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When Bad Guidance is Good News

By Barry Randall

When is 'bad' guidance from a company management actually 'good?'

I'm faced with that question every February, as public companies report their fourth quarter earnings and managements issue (for the first time) financial and earnings guidance for the forthcoming year.

Let's say our favorite imaginary company, Polyrazzmatazz (POLY), announces that it expects to book $1 billion in revenue and earn $3.00/share for 2014. But the consensus earnings estimate at that point has them at $1.1 billion and $3.25.

Uh oh, it's the dreaded 'guide below consensus.' Bells go off at CNBC, Bloomberg and the Wall Street Journal. Pretty soon POLY is marked down five or 10 percent. Some headlines might even describe this as 'Polyrazzmatazz Lowers Expectations.'

But hey, wait a minute. Time out. Let's look at this more closely.

Suppose POLY's own 2014 expectations reflect such positives as a) accelerating revenue growth versus 2013; or b) improved operating margins; or c) an increase in the dividend yield. Doesn't sound like the company has lowered expectations. In fact, things sound really good.

So what's up here? The answer is simple: the analysts 'got ahead' of the company. The analysts were simply more optimistic about 2014 than was management. Hey, that's no crime. It's human nature. But it can lead to misunderstandings.

The analysts covering public companies typically have published estimates that look ahead 4-6 quarters. So they started publishing 2014 estimates back in mid-2013. But the companies themselves are only now rolling out 2014 expectations, because they just got done with their internal planning for the upcoming year.

So who are you going to trust? The analysts, who independently apply skill and experience and a few hints from management in coming up with their estimates? Or management, who has direct control over expenses (they write the checks) and indirect control over revenue (they hire salespeople)?

The answer is, of course, "it depends." But here at Crabtree, we place a high emphasis on companies whose managements have a history of straight shooting and keeping a firm grasp on reality. So we tend to favor what our managements say, over the analysts. Note that I wrote "favor," not "believe without hesitation."

During the most recent 'earnings season,' we got bad=good type guidance from a number of Crabtree Technology portfolio holdings, including EPAM Systems (EPAM), NIC Inc. (EGOV), Green Dot (GDOT) and Heartland Payment (HTLD). And all four made the cut during our late February re-balancing. We saw through the confusion.

But then there was long-time Crabtree holding Stamps.com (STMP), which actually offered solid guidance, but made a lot of comments about the changing competitive landscape and customer-acquisition costs going up.

Stamps.com is a great company and isn't really doing anything wrong or different. It seems unlikely that the company will surprise the Street in a way that justifies the valuation premium its shares carry. So we sold it…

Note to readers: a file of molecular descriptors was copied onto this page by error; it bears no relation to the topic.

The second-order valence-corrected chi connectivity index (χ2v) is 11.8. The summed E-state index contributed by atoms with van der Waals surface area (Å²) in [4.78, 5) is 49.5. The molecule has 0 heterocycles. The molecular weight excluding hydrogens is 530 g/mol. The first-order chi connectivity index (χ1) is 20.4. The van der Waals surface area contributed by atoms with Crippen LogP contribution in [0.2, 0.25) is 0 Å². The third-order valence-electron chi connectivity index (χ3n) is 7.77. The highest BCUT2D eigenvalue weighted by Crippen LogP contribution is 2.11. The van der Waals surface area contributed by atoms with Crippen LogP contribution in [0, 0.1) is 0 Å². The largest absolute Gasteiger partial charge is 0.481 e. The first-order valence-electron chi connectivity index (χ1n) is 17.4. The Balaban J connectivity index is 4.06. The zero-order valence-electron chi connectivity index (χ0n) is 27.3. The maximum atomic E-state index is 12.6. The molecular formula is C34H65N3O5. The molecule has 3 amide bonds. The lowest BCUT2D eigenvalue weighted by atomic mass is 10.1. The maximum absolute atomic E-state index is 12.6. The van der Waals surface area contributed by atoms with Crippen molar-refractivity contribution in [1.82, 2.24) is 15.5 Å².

Along with Spirit AeroSystems (SPR), where the analysts were out ahead of the company's initial 2014 guidance. But the company's ability to simply execute in the near-and-now is simply no longer up to our standards: out.

And then there was the genuinely awful earnings and guidance from ReachLocal (RLOC), China Telecom (CHA) and Geeknet (GKNT). No mysteries there. Out. Gone. Vaya con Dios.

Overall, we sold 11 holdings during our February re-balancing, and bought 11 new positions to replace them: Broadridge Financial (BR), Mobile TeleSystems (MBT), Methode Electronics (MEI), Newport (NEWP), Insight Enterprises (NSIT), Netgear (NTGR), ON Semiconductor (ONNN), Raytheon (RTN), Super Micro Computer (SMCI), Stantec (STN) and TE Connectivity (TEL).

All of the new positions came from our quantitative screen that we ran on February 17. Plus we trimmed six winning positions that had grown too large, and added to four others that were too far below our standard 2% position size.

What about our own guidance? That's simple. In 2014 we plan to do what we've been doing since the year 2000: use our quantitative process to assemble a portfolio of companies we think will generate alpha. No change there.

February was a little disappointing for the Crabtree Technology portfolio. While market indices were higher across the board for the month, we lagged a bit. The Crabtree Technology portfolio rose 2.2% in the month, compared with a 4.6% gain for the Russell 2000 (RUT) benchmark and a 4.3% gain for the S&P 500 (SPX).

Our internal benchmark, the Merrill Lynch Technology 100 (MLO) rose 5.9% in February. The most widely held technology ETF, the Select Sector SPDR Technology (XLK) rose 4.4%.

Please see the Crabtree Technology model page on Covestor for a more complete picture of the portfolio's performance as well as important disclaimers.

DISCLAIMER: The investments discussed are held in client accounts as of February 28, 2013. These investments may or may not be currently held in client accounts. The reader should not assume that any investments identified were or will be profitable or that any investment recommendations or investment decisions we make in the future will be profitable. Past performance is no guarantee of future results.

Barry Randall

Barry Randall

Crabtree Asset Management invests in growing technology companies. Barry Randall is the firm's founder and Chief Investment Officer. He has

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